Friday, 28 February 2014

Australian town still blanketed in smoke three weeks after fire started at coalmine.

The town of Morwell roughly 100 km to the east of Melbourne in southern Victoria, Australia, is still blanketed in smoke three weeks after a fire was deliberately started at the GDF Suez Australian Energy operated Hazelwood Coal Mine, which lies to the south of the town. The fire was started on an area of the open pit mine, which is used to supply a power station at the same site, no longer under active excavation, which was apparently covered by soil and grass as part of an ongoing remediation plan.

Fire blazing on a coalface at the Hazelwood Coal Mine. Kieth Pakenham/County Fire Authority. 

Authorities in Victoria have not ordered a mandatory evacuation of the town, as carbon monoxide levels are not considered high enough, but have recommended that vulnerable people, such as the elderly, young children, pregnant women and anyone with pre-existing lung conditions, temporarily re-locate, and have distributed 25 000 face masks to concerned citizens.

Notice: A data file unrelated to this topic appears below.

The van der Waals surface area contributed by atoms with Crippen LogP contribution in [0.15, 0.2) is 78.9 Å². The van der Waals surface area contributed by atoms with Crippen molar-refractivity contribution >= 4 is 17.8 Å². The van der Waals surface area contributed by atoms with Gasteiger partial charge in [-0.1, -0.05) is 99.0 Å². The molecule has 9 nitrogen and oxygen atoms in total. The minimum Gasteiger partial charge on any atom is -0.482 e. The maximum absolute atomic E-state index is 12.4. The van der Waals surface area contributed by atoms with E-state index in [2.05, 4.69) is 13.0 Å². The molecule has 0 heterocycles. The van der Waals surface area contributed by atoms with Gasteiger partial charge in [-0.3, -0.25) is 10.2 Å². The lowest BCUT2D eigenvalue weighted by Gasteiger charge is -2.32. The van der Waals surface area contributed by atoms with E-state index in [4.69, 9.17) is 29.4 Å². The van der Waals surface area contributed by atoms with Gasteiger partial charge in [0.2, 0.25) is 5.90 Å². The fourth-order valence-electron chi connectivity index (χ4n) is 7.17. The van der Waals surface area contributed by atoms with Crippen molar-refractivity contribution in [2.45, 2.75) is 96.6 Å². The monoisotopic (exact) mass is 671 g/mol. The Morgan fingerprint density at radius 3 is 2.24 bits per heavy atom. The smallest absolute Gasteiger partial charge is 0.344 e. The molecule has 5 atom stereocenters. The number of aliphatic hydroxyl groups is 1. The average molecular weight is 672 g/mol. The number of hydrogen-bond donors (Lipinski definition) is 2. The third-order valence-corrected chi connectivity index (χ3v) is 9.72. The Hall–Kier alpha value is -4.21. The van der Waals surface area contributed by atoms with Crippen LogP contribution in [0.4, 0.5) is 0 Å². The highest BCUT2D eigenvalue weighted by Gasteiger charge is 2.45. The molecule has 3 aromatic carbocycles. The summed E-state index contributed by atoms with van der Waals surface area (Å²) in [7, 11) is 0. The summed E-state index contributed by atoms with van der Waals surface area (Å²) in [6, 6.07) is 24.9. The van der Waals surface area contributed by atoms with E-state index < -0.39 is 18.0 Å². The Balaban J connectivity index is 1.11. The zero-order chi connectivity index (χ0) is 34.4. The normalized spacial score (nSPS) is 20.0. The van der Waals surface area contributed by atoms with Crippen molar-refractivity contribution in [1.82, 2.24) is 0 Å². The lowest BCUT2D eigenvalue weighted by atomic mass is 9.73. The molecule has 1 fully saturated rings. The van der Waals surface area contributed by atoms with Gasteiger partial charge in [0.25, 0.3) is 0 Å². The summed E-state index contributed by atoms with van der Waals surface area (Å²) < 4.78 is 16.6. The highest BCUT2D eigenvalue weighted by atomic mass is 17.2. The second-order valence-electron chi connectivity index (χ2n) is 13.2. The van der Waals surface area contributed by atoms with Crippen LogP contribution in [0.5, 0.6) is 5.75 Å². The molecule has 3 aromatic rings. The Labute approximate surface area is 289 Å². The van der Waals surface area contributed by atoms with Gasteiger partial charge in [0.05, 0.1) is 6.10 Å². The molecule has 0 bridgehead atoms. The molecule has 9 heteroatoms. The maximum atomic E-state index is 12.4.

Environmental groups in the area have called on the state government to do more, with the Victorian Greens calling for an organised evacuation of vulnerable persons and the Environmental Defenders Office calling for a full public enquiry into the incident. Local residents are said to be planning a demonstration, and considering a class law suit due to the disruption to business and health risks caused by the fire.

The Victoria Police have reported finding signs of an earlier attempt to start a fire at the site, probably dating from late January, suggesting that the fire started on 9 February was both deliberate and pre-meditated, rather than an accidental or opportunistic act.

February is generally the hottest and driest month of the year in Victoria, making fighting the fire particularly difficult, and raising the possibility of it triggering bush fires. The mine and surrounding area have further been affected by a series of large cracks which have opened up in the ground, suggesting that coal seems are burning beneath the surface. These have led to road closures, and further raise the risk of the fire spreading to new areas.


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